A Rome Grand Prix looks increasingly likely for 2012. The circuit layout has been planned (video lap here) and Ecclestone is believed to have registered the name ‘Formula 1 Gran Premio di Roma’. This would likely scupper any lingering hope Imola has of returning to the calendar, despite getting a facelift since being dropped by F1 in 2006.

The Hungarian national government, which puts around $14m per year into the Hungarian Grand Prix, is considering whether to continue that level of support after 2011.

The Turkish Grand Prix’s contract is up for renewal after the 2011 race. Many circuits are suffering poor attendance at F1 races at the moment but the Istanbul Park circuit’s shortage seemed particularly acute last year. Keep an eye on those stands this weekend.

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Which events do you think will fall off the calendar in 2010? Will we continue to see European races fall by the wayside? And will the South Korean race happen? Leave a comment below.

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75 comments on The state of the 2010 F1 calendar

  1. kali_f1 said on 3rd June 2009, 16:35

    I know for a fact a lot of people that would go to the britsh GP if it was more reasonable and affordable – but with the greedy fat cats running the sport, it’s obvious that the sport is going to go only one way – a soulless event that only rich people can see with their wags who couldnt give a toss. If I were the FOTA i’d seriously think of a breakaway series – at the end of the day it might not be F1 – but I think F1 is running the risk of not being ‘F1.’

    • beneboy said on 3rd June 2009, 18:35

      Couldn’t agree more mate.

      Every year I look at the tickets for the British GP but once you’ve added transport, accommodation, food etc to the price of the tickets it works out being more expensive than a week in the Isle of Man for the TT.

      Compared to other events, like the WTCC at Brands Hatch, where advanced weekend tickets cost £35 the British GP just can’t compete, their cheapest weekend ticket is £119 !
      Parking at Silverstone on Sunday alone is £37, or £2 more than a weekend ticket for the WTCC !

    • Wesley said on 3rd June 2009, 22:11

      Well said kali_f1!

  2. Brian said on 3rd June 2009, 17:04

    My beef is with Bernie Ecclestone. He only thinks about where the money is and how much of that money goes into his bank account. I don’t know if it is only him that makes the choices about where the races will take place, but I believe it would much better if they had a completly different group of people that did reseach on where they would get the most fan support then make their schedule choices based on that alone. That way if a new country wants to make a bid for a race, it will be that countries responsibility to provide proof that they will have enough people to fill the stands.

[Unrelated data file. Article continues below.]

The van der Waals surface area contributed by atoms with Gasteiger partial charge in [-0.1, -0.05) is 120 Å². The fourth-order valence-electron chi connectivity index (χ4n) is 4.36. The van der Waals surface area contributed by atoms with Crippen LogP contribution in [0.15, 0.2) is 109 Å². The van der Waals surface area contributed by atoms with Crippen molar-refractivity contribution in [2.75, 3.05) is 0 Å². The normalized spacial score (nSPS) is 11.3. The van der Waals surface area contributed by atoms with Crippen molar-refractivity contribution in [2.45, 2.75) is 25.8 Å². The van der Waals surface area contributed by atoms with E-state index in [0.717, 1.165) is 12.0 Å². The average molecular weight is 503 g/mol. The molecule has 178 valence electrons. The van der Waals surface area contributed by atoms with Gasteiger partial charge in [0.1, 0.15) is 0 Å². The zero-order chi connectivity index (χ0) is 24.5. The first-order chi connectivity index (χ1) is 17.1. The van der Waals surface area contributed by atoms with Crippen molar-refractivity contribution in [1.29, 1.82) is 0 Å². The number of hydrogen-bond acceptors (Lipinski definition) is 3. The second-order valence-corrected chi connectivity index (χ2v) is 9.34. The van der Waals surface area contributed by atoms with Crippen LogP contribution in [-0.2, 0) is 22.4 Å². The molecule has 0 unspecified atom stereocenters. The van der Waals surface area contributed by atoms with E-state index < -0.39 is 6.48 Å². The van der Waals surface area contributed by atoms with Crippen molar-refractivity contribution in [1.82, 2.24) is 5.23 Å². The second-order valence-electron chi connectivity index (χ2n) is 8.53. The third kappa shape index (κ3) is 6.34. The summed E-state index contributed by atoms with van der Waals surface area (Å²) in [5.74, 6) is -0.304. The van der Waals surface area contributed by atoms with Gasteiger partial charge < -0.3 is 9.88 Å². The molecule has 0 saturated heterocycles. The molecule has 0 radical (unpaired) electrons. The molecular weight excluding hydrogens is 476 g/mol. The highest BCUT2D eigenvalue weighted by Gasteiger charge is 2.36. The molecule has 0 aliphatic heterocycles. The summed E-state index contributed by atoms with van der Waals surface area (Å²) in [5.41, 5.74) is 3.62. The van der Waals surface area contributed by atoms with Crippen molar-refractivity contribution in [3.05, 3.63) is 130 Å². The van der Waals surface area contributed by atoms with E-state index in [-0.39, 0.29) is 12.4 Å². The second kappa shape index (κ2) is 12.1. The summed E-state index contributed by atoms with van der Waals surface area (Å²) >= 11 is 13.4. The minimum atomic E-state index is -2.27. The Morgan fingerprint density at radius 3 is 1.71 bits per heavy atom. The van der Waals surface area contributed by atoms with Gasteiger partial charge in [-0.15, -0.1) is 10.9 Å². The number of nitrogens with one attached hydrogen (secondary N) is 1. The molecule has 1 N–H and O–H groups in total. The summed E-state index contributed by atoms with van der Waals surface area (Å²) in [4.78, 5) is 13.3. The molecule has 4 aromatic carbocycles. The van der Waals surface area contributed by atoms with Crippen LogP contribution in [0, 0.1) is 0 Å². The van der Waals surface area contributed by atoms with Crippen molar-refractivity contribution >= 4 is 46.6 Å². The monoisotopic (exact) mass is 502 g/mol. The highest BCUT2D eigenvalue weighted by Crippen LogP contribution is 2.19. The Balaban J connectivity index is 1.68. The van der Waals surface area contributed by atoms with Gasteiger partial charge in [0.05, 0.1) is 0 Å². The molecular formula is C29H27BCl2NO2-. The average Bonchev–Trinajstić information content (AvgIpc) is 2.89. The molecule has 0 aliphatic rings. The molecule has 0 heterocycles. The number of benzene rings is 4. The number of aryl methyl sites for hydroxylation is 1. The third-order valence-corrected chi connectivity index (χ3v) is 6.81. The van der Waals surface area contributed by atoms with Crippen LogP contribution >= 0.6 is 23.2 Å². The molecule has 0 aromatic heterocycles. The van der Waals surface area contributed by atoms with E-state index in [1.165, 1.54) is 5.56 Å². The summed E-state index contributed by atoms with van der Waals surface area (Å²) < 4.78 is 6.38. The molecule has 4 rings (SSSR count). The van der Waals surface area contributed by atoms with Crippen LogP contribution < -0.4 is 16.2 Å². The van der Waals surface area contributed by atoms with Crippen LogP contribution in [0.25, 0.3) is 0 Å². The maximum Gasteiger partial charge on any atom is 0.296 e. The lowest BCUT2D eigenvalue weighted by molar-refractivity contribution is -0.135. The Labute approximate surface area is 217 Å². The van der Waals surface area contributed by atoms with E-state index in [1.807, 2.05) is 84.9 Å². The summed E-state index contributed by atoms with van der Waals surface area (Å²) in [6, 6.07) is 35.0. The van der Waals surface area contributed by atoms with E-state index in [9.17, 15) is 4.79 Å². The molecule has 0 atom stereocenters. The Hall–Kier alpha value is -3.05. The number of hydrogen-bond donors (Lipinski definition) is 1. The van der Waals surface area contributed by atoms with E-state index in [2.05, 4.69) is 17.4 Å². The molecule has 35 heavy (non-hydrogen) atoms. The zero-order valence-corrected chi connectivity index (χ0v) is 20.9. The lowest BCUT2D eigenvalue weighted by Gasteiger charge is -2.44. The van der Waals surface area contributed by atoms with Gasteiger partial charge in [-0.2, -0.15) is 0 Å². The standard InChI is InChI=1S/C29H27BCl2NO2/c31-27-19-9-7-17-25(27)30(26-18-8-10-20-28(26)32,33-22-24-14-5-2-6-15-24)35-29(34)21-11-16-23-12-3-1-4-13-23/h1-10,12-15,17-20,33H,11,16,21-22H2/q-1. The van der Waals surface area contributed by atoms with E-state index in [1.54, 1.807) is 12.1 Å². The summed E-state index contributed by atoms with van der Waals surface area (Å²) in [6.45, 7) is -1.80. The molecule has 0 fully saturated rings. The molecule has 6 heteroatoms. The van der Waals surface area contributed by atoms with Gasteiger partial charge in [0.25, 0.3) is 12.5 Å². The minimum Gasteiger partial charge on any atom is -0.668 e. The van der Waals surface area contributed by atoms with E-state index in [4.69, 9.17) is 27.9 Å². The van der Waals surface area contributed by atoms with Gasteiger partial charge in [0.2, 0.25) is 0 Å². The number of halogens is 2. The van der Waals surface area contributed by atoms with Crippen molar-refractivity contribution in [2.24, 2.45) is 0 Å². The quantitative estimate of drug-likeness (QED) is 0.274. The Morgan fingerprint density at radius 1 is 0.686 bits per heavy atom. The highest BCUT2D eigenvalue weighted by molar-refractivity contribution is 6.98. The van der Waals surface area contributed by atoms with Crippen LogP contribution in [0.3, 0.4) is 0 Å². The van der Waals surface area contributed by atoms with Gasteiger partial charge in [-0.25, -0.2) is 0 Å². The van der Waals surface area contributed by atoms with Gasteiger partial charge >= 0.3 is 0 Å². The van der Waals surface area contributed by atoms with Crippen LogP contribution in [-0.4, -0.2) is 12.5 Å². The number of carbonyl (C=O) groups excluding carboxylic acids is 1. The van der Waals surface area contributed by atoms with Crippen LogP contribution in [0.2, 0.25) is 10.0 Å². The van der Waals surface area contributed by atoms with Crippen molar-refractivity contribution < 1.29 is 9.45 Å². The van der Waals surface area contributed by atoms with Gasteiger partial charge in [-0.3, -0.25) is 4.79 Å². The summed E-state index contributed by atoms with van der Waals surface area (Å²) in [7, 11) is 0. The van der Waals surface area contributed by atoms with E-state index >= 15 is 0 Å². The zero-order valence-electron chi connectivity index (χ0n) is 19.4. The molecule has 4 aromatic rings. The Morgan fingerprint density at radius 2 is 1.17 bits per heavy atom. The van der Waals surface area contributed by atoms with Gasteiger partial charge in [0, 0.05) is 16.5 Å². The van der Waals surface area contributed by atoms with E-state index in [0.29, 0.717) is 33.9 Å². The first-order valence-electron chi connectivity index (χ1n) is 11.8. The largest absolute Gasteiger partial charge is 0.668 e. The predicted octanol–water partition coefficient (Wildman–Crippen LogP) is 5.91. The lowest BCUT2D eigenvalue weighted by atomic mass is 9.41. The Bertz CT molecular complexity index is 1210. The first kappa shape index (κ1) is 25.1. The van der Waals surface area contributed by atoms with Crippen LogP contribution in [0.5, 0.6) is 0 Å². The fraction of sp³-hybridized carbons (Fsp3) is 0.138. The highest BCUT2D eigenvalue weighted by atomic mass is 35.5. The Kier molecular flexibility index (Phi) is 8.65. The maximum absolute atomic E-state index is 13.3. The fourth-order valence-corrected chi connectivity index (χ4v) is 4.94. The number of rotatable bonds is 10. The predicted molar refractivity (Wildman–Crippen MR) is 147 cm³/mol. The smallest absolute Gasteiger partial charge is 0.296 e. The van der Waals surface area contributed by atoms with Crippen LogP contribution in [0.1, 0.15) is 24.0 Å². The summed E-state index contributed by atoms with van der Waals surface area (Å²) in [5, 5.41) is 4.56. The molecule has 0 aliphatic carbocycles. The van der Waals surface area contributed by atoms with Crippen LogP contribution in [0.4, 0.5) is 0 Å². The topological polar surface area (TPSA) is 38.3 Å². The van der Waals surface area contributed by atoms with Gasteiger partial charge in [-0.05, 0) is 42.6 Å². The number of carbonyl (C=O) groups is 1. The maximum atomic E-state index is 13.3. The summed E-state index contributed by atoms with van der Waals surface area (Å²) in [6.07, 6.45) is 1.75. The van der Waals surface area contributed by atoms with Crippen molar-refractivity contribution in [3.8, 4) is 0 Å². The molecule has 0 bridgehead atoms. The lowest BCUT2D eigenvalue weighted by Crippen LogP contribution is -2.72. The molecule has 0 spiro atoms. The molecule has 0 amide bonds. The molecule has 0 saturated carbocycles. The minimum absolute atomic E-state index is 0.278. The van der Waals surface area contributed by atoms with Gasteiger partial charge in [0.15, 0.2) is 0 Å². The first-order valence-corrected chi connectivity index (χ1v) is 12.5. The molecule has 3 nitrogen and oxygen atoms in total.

according to some research that i did, Montreal had just over 300,000 people flock to the city on the race weekend!
    B.E. is just a greedy old……

  3. Maurice said on 3rd June 2009, 19:57

    Brian. I couldn’t agree with you more.

  4. jayb said on 3rd June 2009, 20:08

    went to valencia last year and paid out over £400 for a weekend seat. what i got for that was, one of the most boring races i’ve ever seen and the kind of facilities that would make a non league football ground blush.

    i felt like i had been mugged by a little old man!!!

  5. Unfortunately, we can forget the USGP at Indianapolis. In an interview with the Indy Star’s Curt Cavin Tony George said that the race made money the first 4 years and lost money the last 4. And evidently the losses were growing. He won’t even try to bring F1 back unless Bernie drastically lowers his price, and I just don’t see that happening.

    I tried to find the link to the story, but it may have been archived already.

    • Gman said on 4th June 2009, 0:04

      Indeed, I believe that has been Tony’s position on F1 since Bernie pulled out of town after 2007.If somehow the prices were lowered or made into a decent business model for circuits, then Indy would probably be the first back in line. But as long as Bernie is running the show the way he is, F1 remains on the back burner at IMS.

  6. Tim said on 3rd June 2009, 22:32

    think its time to get rid off Bernie hes ruining the sport.

    • Rich said on 4th June 2009, 6:40

      Bernie literally *owns the sport, so that aint gonna happen.

      • persempre said on 4th June 2009, 10:57

        He doesn`t really anymore, Rich. He still has various companies which have different interests in the sport but, in the main, the sport is now ‘owned’ by CVC or whoever they chose to sell to. That’s another thing FOTA have been concerned about. Just who the Commercial Rights Holder will be.

  7. Gman said on 4th June 2009, 0:42

    From what I have gathered regarding Bernie and the calendar, he operates FOM not as a sporting or even an entertainment company, but rather as a financial entity- no different than a bank or investment firm. Sure he likes the racing, but that is just a means for him to make the money for CVC Group. The same could be said for many different sports promoters the world over, but at least they care about the fans in their key markets…..